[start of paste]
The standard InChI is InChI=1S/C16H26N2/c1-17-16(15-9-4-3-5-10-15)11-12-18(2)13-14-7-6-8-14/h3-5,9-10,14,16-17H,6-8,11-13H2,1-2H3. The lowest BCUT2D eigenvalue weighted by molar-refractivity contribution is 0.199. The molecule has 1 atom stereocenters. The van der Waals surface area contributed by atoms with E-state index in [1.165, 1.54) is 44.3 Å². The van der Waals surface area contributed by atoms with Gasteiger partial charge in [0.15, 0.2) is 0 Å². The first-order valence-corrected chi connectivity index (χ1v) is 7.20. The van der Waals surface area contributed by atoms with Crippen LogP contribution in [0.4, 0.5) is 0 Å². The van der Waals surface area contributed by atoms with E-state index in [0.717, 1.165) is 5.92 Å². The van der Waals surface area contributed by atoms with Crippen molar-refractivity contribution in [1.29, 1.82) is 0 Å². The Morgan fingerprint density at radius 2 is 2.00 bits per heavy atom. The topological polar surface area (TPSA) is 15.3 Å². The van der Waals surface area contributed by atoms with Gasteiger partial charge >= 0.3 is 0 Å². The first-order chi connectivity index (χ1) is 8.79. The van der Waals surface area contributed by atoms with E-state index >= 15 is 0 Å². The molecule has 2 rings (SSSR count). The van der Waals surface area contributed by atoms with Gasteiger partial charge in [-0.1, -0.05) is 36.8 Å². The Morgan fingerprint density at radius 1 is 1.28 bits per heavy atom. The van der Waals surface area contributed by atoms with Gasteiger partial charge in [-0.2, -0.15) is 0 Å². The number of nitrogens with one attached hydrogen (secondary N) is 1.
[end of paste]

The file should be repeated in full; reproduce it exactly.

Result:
The standard InChI is InChI=1S/C16H26N2/c1-17-16(15-9-4-3-5-10-15)11-12-18(2)13-14-7-6-8-14/h3-5,9-10,14,16-17H,6-8,11-13H2,1-2H3. The lowest BCUT2D eigenvalue weighted by molar-refractivity contribution is 0.199. The molecule has 1 atom stereocenters. The van der Waals surface area contributed by atoms with E-state index in [1.165, 1.54) is 44.3 Å². The van der Waals surface area contributed by atoms with Gasteiger partial charge in [0.15, 0.2) is 0 Å². The first-order valence-corrected chi connectivity index (χ1v) is 7.20. The van der Waals surface area contributed by atoms with Crippen LogP contribution in [0.4, 0.5) is 0 Å². The van der Waals surface area contributed by atoms with E-state index in [0.717, 1.165) is 5.92 Å². The van der Waals surface area contributed by atoms with Crippen molar-refractivity contribution in [1.29, 1.82) is 0 Å². The Morgan fingerprint density at radius 2 is 2.00 bits per heavy atom. The topological polar surface area (TPSA) is 15.3 Å². The van der Waals surface area contributed by atoms with Gasteiger partial charge >= 0.3 is 0 Å². The first-order chi connectivity index (χ1) is 8.79. The van der Waals surface area contributed by atoms with E-state index >= 15 is 0 Å². The molecule has 2 rings (SSSR count). The van der Waals surface area contributed by atoms with Gasteiger partial charge in [-0.1, -0.05) is 36.8 Å². The Morgan fingerprint density at radius 1 is 1.28 bits per heavy atom. The van der Waals surface area contributed by atoms with Gasteiger partial charge in [-0.2, -0.15) is 0 Å². The number of nitrogens with one attached hydrogen (secondary N) is 1.